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  • Negative behavior: defensive, shy, withdrawn, uncommunicative.

How others perceive this teenager: rejecting, suspicious, mistrustful, apprehensive.

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Inner feelings: angry, resentful insecure, disappointed

 

  • Negative behavior: judging, criticizing, disapproving.

How others perceive this teenager: resentful, bitter, indignant.

Inner feelings: overly self-critical, insecure, angry.

 

Unfortunately we rely on our outer-world impressions of other people to try to figure out who they are, and that doesn’t necessarily give us the full picture of their personality. It’s always helpful for parents to go one step below the surface and explore what’s inside their child’s inner world. Debbie, for example, presents herself as a rebellious teenager who has a disregard for her parent’s religious and cultural sensibilities. She tends to choose clothing that her mother dislikes, and she loves testing boundaries. Through her outer world, Debbie is known for her risky behavior and always seems to be getting into trouble with her teachers. But this is only half the picture. To help a girl like Debbie, we need to go beyond the surface and discover what’s really going on inside.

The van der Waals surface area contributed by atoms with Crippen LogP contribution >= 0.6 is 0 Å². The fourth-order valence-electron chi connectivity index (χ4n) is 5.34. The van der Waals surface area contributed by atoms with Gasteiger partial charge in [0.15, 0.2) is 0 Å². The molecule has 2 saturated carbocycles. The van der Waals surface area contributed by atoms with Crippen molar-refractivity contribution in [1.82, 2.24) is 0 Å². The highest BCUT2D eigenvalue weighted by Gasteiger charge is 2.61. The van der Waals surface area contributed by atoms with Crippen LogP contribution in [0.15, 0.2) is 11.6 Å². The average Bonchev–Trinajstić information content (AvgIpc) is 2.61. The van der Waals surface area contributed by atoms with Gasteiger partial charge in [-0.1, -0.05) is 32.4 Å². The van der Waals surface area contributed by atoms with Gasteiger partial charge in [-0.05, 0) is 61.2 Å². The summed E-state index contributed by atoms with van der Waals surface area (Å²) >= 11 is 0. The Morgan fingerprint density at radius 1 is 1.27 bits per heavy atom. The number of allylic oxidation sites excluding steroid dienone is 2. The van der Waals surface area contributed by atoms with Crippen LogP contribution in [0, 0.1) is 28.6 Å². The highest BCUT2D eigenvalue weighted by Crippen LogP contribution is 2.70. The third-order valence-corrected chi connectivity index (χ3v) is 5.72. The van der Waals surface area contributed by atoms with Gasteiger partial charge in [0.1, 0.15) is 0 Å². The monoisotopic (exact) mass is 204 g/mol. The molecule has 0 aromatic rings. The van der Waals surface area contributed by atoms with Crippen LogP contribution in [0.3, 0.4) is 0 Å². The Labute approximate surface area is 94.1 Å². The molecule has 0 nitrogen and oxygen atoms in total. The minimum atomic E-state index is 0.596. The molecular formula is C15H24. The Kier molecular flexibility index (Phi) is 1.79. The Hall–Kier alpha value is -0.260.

To begin, let’s take a look at some of the inner-world issues that exist at the core of teenagers’ psyches that may be influencing how they behave with their parents.  Although many theories describe this hidden world, we’ll focus on several areas that can be addressed by parents.

The five dimensions are self-esteem, individuality, love and friendship, control, and meaning. As we explore each of these categories, parents should try to evaluate whether or not they are responsive to these specific emotional needs.  A short relationship test question will appear at the end of each upcoming section to help parents understand the strengths and weaknesses in their relationship with their teenager.

 

Rabbi Daniel Schonbuch, MA, is the Executive Director of Shalom Task Force and author of “At Risk – Never Beyond Reach” and “First Aid for Jewish Marriages.” To order a copy, visit www.JewishMarriageSupport.com. For more information about Shalom Task Force, please visit www.shalomtaskforce.org. You can e-mail questions to him at rabbischonbuch@yahoo.com.

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Rabbi Daniel Schonbuch, MA, LMFT is a Licensed Marriage and Family Therapist. He is an expert in marriage counseling, pre-marital education, treating Anxiety and Depression, and helping teens in crisis with offices in Brooklyn. To watch his free videos on marriage and parenting and for appointments visit: www.JewishMarriageSupport.com, email rabbischonbuch@yahoo.com or call 646-428-4723.
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